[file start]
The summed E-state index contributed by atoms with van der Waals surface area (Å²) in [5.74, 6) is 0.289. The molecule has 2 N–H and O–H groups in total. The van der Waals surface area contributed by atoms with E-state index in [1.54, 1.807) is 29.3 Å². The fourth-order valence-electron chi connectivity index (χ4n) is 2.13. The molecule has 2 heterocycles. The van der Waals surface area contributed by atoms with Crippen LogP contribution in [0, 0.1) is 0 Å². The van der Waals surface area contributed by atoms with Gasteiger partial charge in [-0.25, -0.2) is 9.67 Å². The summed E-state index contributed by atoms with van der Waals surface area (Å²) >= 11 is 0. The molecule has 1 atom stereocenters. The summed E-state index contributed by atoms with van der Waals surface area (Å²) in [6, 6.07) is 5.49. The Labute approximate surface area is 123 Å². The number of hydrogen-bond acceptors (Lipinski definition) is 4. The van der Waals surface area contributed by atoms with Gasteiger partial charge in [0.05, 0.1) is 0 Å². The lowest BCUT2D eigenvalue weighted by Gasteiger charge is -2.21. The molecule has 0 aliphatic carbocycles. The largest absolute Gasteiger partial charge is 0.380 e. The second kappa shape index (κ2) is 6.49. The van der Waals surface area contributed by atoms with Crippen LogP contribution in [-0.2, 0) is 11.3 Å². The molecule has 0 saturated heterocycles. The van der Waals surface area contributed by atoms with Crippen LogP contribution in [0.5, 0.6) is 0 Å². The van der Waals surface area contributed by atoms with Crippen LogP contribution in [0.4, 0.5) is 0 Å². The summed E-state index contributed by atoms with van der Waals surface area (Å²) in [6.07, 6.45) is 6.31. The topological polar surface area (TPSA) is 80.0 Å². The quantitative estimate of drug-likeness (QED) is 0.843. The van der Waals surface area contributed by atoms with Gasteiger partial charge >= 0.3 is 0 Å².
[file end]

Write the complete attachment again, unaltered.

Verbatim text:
The summed E-state index contributed by atoms with van der Waals surface area (Å²) in [5.74, 6) is 0.289. The molecule has 2 N–H and O–H groups in total. The van der Waals surface area contributed by atoms with E-state index in [1.54, 1.807) is 29.3 Å². The fourth-order valence-electron chi connectivity index (χ4n) is 2.13. The molecule has 2 heterocycles. The van der Waals surface area contributed by atoms with Crippen LogP contribution in [0, 0.1) is 0 Å². The van der Waals surface area contributed by atoms with Gasteiger partial charge in [-0.25, -0.2) is 9.67 Å². The summed E-state index contributed by atoms with van der Waals surface area (Å²) >= 11 is 0. The molecule has 1 atom stereocenters. The summed E-state index contributed by atoms with van der Waals surface area (Å²) in [6, 6.07) is 5.49. The Labute approximate surface area is 123 Å². The number of hydrogen-bond acceptors (Lipinski definition) is 4. The van der Waals surface area contributed by atoms with Gasteiger partial charge in [0.05, 0.1) is 0 Å². The lowest BCUT2D eigenvalue weighted by Gasteiger charge is -2.21. The molecule has 0 aliphatic carbocycles. The largest absolute Gasteiger partial charge is 0.380 e. The second kappa shape index (κ2) is 6.49. The van der Waals surface area contributed by atoms with Crippen LogP contribution in [-0.2, 0) is 11.3 Å². The molecule has 0 saturated heterocycles. The van der Waals surface area contributed by atoms with Crippen LogP contribution in [0.5, 0.6) is 0 Å². The van der Waals surface area contributed by atoms with Crippen LogP contribution in [0.4, 0.5) is 0 Å². The summed E-state index contributed by atoms with van der Waals surface area (Å²) in [6.07, 6.45) is 6.31. The topological polar surface area (TPSA) is 80.0 Å². The quantitative estimate of drug-likeness (QED) is 0.843. The van der Waals surface area contributed by atoms with Gasteiger partial charge >= 0.3 is 0 Å².